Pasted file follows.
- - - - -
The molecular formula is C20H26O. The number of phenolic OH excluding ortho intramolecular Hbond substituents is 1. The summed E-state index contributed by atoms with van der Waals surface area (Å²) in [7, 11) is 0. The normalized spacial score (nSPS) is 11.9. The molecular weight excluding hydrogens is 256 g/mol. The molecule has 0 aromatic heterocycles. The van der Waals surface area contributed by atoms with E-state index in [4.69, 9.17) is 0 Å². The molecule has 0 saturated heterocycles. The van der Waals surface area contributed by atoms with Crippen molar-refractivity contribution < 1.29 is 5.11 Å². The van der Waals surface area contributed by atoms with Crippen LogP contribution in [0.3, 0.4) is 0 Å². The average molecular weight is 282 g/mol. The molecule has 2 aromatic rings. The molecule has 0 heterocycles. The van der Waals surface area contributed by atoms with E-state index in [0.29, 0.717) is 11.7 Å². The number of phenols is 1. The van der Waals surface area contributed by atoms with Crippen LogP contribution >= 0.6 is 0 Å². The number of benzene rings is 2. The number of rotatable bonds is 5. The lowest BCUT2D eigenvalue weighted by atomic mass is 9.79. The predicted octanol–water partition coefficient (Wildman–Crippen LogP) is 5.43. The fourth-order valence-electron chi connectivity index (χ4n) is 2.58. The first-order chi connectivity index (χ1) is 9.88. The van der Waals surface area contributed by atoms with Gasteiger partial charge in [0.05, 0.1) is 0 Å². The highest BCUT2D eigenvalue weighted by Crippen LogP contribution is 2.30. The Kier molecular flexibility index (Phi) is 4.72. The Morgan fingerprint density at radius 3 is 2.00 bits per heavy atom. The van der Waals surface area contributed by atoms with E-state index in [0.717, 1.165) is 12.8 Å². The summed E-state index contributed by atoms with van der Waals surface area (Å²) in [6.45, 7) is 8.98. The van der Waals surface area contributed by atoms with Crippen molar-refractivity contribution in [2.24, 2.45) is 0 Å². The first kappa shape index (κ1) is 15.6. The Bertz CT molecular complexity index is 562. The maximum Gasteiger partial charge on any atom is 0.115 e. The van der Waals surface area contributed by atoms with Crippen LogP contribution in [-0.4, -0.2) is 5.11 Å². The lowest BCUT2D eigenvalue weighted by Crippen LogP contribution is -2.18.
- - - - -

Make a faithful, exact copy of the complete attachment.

The molecular formula is C20H26O. The number of phenolic OH excluding ortho intramolecular Hbond substituents is 1. The summed E-state index contributed by atoms with van der Waals surface area (Å²) in [7, 11) is 0. The normalized spacial score (nSPS) is 11.9. The molecular weight excluding hydrogens is 256 g/mol. The molecule has 0 aromatic heterocycles. The van der Waals surface area contributed by atoms with E-state index in [4.69, 9.17) is 0 Å². The molecule has 0 saturated heterocycles. The van der Waals surface area contributed by atoms with Crippen molar-refractivity contribution < 1.29 is 5.11 Å². The van der Waals surface area contributed by atoms with Crippen LogP contribution in [0.3, 0.4) is 0 Å². The average molecular weight is 282 g/mol. The molecule has 2 aromatic rings. The molecule has 0 heterocycles. The van der Waals surface area contributed by atoms with E-state index in [0.29, 0.717) is 11.7 Å². The number of phenols is 1. The van der Waals surface area contributed by atoms with Crippen LogP contribution >= 0.6 is 0 Å². The number of benzene rings is 2. The number of rotatable bonds is 5. The lowest BCUT2D eigenvalue weighted by atomic mass is 9.79. The predicted octanol–water partition coefficient (Wildman–Crippen LogP) is 5.43. The fourth-order valence-electron chi connectivity index (χ4n) is 2.58. The first-order chi connectivity index (χ1) is 9.88. The van der Waals surface area contributed by atoms with Gasteiger partial charge in [0.05, 0.1) is 0 Å². The highest BCUT2D eigenvalue weighted by Crippen LogP contribution is 2.30. The Kier molecular flexibility index (Phi) is 4.72. The Morgan fingerprint density at radius 3 is 2.00 bits per heavy atom. The van der Waals surface area contributed by atoms with E-state index in [0.717, 1.165) is 12.8 Å². The summed E-state index contributed by atoms with van der Waals surface area (Å²) in [6.45, 7) is 8.98. The van der Waals surface area contributed by atoms with Crippen molar-refractivity contribution in [2.24, 2.45) is 0 Å². The first kappa shape index (κ1) is 15.6. The Bertz CT molecular complexity index is 562. The maximum Gasteiger partial charge on any atom is 0.115 e. The van der Waals surface area contributed by atoms with Crippen LogP contribution in [-0.4, -0.2) is 5.11 Å². The lowest BCUT2D eigenvalue weighted by Crippen LogP contribution is -2.18.